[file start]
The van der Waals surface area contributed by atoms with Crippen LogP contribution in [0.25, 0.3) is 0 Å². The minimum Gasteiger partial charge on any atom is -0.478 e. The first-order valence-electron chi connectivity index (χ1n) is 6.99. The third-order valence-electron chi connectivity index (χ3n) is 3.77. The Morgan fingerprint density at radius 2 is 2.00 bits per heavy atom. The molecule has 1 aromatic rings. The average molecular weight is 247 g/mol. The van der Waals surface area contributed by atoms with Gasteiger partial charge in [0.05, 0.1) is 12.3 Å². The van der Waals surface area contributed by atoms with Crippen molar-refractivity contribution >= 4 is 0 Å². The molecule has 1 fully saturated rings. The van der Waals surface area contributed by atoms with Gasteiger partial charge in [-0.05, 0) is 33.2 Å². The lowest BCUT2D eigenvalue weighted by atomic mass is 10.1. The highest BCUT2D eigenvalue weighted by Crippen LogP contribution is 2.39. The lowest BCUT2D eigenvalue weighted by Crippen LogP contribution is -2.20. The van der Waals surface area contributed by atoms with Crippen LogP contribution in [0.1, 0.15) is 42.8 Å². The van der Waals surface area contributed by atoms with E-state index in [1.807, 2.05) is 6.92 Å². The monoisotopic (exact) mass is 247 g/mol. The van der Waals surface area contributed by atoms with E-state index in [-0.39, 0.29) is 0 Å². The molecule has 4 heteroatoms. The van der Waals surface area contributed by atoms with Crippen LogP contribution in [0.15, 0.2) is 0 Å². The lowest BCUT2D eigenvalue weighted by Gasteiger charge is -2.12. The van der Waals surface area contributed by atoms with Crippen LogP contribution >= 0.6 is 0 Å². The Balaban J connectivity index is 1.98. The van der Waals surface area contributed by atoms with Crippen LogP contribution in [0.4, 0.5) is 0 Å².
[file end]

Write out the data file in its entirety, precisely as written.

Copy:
The van der Waals surface area contributed by atoms with Crippen LogP contribution in [0.25, 0.3) is 0 Å². The minimum Gasteiger partial charge on any atom is -0.478 e. The first-order valence-electron chi connectivity index (χ1n) is 6.99. The third-order valence-electron chi connectivity index (χ3n) is 3.77. The Morgan fingerprint density at radius 2 is 2.00 bits per heavy atom. The molecule has 1 aromatic rings. The average molecular weight is 247 g/mol. The van der Waals surface area contributed by atoms with Gasteiger partial charge in [0.05, 0.1) is 12.3 Å². The van der Waals surface area contributed by atoms with Crippen molar-refractivity contribution >= 4 is 0 Å². The molecule has 1 fully saturated rings. The van der Waals surface area contributed by atoms with Gasteiger partial charge in [-0.05, 0) is 33.2 Å². The lowest BCUT2D eigenvalue weighted by atomic mass is 10.1. The highest BCUT2D eigenvalue weighted by Crippen LogP contribution is 2.39. The lowest BCUT2D eigenvalue weighted by Crippen LogP contribution is -2.20. The van der Waals surface area contributed by atoms with Crippen LogP contribution in [0.1, 0.15) is 42.8 Å². The van der Waals surface area contributed by atoms with E-state index in [1.807, 2.05) is 6.92 Å². The monoisotopic (exact) mass is 247 g/mol. The van der Waals surface area contributed by atoms with E-state index in [-0.39, 0.29) is 0 Å². The molecule has 4 heteroatoms. The van der Waals surface area contributed by atoms with Crippen LogP contribution in [0.15, 0.2) is 0 Å². The lowest BCUT2D eigenvalue weighted by Gasteiger charge is -2.12. The van der Waals surface area contributed by atoms with Crippen LogP contribution >= 0.6 is 0 Å². The Balaban J connectivity index is 1.98. The van der Waals surface area contributed by atoms with Crippen LogP contribution in [0.4, 0.5) is 0 Å².